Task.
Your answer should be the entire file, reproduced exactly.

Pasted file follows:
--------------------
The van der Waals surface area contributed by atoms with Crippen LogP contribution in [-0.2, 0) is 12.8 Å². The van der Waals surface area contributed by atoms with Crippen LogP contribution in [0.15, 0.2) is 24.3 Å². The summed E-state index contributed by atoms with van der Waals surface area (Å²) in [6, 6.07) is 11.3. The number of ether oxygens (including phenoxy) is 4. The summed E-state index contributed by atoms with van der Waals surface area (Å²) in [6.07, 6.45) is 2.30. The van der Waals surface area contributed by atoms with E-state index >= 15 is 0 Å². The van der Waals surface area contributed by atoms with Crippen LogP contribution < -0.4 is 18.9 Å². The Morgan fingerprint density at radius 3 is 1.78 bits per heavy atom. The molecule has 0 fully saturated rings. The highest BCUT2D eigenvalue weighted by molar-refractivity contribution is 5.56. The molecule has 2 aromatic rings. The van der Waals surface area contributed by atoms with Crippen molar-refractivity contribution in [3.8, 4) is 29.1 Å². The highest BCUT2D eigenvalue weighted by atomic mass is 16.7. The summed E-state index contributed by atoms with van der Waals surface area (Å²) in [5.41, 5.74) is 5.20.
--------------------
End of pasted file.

The van der Waals surface area contributed by atoms with Crippen LogP contribution in [-0.2, 0) is 12.8 Å². The van der Waals surface area contributed by atoms with Crippen LogP contribution in [0.15, 0.2) is 24.3 Å². The summed E-state index contributed by atoms with van der Waals surface area (Å²) in [6, 6.07) is 11.3. The number of ether oxygens (including phenoxy) is 4. The summed E-state index contributed by atoms with van der Waals surface area (Å²) in [6.07, 6.45) is 2.30. The van der Waals surface area contributed by atoms with E-state index >= 15 is 0 Å². The van der Waals surface area contributed by atoms with Crippen LogP contribution < -0.4 is 18.9 Å². The Morgan fingerprint density at radius 3 is 1.78 bits per heavy atom. The molecule has 0 fully saturated rings. The highest BCUT2D eigenvalue weighted by molar-refractivity contribution is 5.56. The molecule has 2 aromatic rings. The van der Waals surface area contributed by atoms with Crippen molar-refractivity contribution in [3.8, 4) is 29.1 Å². The highest BCUT2D eigenvalue weighted by atomic mass is 16.7. The summed E-state index contributed by atoms with van der Waals surface area (Å²) in [5.41, 5.74) is 5.20.